Haven’t cleaned out your refrigerator since the Ice Age? Experts show you what to boot—and what to buy.
The Cluttered Original
1. Not-so-smart carbs
For extra fiber, trade some white bread and English muffins for corn tortillas or whole-grain pita.
2. Wrong yogurt
Switch to Greek because it contains twice the protein. Look for brands with no more than 10 grams of sugar in 4 ounces; pick plain or mix plain and flavored to cut back on sugar.
3. Mystery food
Use clear containers for storage to avoid losing track of leftovers. The one exception: “Store desserts in opaque containers so you won’t be tempted when you open the door,” says Brian Wansink, Ph.D., author of Slim by Design and dad of three.
4. Wilted lettuce
Clamshell containers protect prewashed greens better than bags do, but you can extend the shelf life by moving greens to an airtight container lined with a paper towel.
5. Messy shelves
Designate separate shelves for frozen veggies, proteins, and grains so it’s easy to mix and match for a meal. Label any dishes that you made yourself.
6. Moldy sauce
Jarred tomato sauce often spoils five to 10 days after opening, so freeze what you won’t use. Buy brands sans added sugar, like Classico Riserva and Newman’s Own Organics.
7. Coffee concern
Even sugar-free creamer contains 15 to 25 calories per squirt, plus it’s packed with artificial ingredients. Use milk plus a drop of vanilla extract instead.
8. Seltzer overkill
Cut back on the space needed for beverages by investing in a SodaStream to DIY carbonated water from the fridge’s tap.
- RELATED: 5 Days of 15-Minute Meals
The Healthy Remake
1. Ready meals
It’s crucial to have a stash of dinners that you can pop into the oven or heat up on the stove.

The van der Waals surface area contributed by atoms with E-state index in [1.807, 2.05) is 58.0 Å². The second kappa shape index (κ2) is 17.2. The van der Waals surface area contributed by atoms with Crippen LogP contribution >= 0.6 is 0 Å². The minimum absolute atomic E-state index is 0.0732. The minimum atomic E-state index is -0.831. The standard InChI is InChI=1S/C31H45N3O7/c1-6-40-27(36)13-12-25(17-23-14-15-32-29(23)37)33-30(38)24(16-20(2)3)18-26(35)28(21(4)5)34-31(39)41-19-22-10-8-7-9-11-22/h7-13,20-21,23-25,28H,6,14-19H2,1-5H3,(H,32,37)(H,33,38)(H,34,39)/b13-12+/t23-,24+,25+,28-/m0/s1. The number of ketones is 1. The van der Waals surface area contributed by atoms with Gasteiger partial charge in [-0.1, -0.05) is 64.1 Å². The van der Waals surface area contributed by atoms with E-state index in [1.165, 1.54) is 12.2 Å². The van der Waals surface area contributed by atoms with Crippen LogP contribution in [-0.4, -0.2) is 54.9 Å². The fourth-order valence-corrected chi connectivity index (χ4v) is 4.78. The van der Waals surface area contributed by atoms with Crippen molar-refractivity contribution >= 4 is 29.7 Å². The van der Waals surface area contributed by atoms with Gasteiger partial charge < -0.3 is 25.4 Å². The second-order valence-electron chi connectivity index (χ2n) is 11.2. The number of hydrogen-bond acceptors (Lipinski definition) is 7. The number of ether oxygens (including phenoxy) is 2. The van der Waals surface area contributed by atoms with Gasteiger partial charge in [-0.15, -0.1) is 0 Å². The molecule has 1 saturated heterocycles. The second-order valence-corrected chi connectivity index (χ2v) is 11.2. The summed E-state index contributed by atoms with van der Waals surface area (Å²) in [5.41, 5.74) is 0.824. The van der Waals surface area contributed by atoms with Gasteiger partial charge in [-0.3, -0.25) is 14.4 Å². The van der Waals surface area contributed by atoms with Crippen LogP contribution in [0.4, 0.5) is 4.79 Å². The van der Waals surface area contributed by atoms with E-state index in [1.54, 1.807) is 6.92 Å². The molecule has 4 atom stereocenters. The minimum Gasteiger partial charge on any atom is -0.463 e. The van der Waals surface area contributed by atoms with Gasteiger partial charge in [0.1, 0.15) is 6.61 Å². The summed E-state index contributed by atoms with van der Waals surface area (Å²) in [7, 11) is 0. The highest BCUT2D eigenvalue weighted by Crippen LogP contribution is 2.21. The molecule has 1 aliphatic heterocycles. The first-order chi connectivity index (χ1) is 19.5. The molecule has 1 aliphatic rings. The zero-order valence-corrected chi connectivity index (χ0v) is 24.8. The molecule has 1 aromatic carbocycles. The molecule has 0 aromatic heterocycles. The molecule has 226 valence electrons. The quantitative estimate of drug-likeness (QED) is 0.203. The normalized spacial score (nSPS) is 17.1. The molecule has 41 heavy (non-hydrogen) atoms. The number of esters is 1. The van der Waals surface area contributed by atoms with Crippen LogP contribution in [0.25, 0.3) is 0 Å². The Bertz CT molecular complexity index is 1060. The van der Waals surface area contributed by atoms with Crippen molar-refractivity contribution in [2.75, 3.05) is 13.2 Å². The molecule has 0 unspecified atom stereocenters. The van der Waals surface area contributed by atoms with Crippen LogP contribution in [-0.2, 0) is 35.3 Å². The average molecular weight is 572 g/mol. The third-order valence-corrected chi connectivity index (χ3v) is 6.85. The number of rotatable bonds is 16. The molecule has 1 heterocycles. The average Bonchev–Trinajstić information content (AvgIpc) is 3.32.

2. Pre-prepped ingredients
Find out how cooking a big batch of beans and quinoa on weekends can set you up for healthy eating all week.
3. Fruits and veggies up front
“My research shows that you’re three times more likely to eat the first thing you see when you open the door than the fifth thing,” says Dr. Wansink.
4. Kids’ snack section
Set aside space on one of the lower shelves so kids can easily help themselves to a snack once or twice a day. Rotate items such as string cheese, yogurt, small containers of cottage cheese sprinkled with a little cinnamon, baby carrots, zip-top bags of cut washed grapes, and wholegrain mini bagels with peanut butter.
5. Healthy shortcuts
With fewer drinks, there’s more room for ingredients that will make meal prep faster: jarred roasted red peppers, cubed raw sweet potatoes, and ready-to-eat tofu.
- RELATED The 20 Best Snacks for Kids
5 Foods You're Probably Storing Wrong
Even though some fridges have built-in slots on the door, your carton belongs on a shelf and in the back, where it’s the coldest.
Evict them to the counter. They start to rot at below 50°F, according to a study from the University of California, Davis.
Unleash it from the tightly wrapped bag and store it in the fridge upright in a vase filled with water (not kidding) or at least on damp paper towels. Ditto for fresh herbs.
Are you among the 82 percent of shoppers who store raw chicken on an upper shelf? Move it and other meat down to prevent juices from dripping on foods below—and, if at all possible, place it on a large platter to contain spills.
Open hot sauce or Sriracha
Keeping it in your pantry is fine; after all, your fridge shelves and door are probably crowded enough.